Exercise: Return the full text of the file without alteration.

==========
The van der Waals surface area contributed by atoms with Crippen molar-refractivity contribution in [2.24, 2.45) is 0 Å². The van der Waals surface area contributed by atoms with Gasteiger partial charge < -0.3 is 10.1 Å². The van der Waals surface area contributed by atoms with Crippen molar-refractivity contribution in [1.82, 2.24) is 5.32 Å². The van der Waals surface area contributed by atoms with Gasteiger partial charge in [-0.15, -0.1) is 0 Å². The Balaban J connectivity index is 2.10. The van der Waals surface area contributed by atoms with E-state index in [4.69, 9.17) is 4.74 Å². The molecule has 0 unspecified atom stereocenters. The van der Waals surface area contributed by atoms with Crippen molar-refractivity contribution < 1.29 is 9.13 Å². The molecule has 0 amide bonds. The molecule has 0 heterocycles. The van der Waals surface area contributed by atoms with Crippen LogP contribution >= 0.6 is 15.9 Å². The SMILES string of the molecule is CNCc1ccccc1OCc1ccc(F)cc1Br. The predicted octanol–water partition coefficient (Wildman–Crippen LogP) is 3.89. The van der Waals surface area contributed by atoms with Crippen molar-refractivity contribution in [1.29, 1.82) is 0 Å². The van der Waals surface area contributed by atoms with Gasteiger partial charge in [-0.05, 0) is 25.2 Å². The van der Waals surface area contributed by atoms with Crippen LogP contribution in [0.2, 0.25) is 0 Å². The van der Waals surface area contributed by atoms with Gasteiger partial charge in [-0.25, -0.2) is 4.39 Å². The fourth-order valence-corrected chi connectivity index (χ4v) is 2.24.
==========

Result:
The van der Waals surface area contributed by atoms with Crippen molar-refractivity contribution in [2.24, 2.45) is 0 Å². The van der Waals surface area contributed by atoms with Gasteiger partial charge < -0.3 is 10.1 Å². The van der Waals surface area contributed by atoms with Crippen molar-refractivity contribution in [1.82, 2.24) is 5.32 Å². The van der Waals surface area contributed by atoms with Gasteiger partial charge in [-0.15, -0.1) is 0 Å². The Balaban J connectivity index is 2.10. The van der Waals surface area contributed by atoms with E-state index in [4.69, 9.17) is 4.74 Å². The molecule has 0 unspecified atom stereocenters. The van der Waals surface area contributed by atoms with Crippen molar-refractivity contribution < 1.29 is 9.13 Å². The molecule has 0 amide bonds. The molecule has 0 heterocycles. The van der Waals surface area contributed by atoms with Crippen LogP contribution >= 0.6 is 15.9 Å². The SMILES string of the molecule is CNCc1ccccc1OCc1ccc(F)cc1Br. The predicted octanol–water partition coefficient (Wildman–Crippen LogP) is 3.89. The van der Waals surface area contributed by atoms with Crippen molar-refractivity contribution in [1.29, 1.82) is 0 Å². The van der Waals surface area contributed by atoms with Gasteiger partial charge in [-0.05, 0) is 25.2 Å². The van der Waals surface area contributed by atoms with Crippen LogP contribution in [0.2, 0.25) is 0 Å². The van der Waals surface area contributed by atoms with Gasteiger partial charge in [-0.25, -0.2) is 4.39 Å². The fourth-order valence-corrected chi connectivity index (χ4v) is 2.24.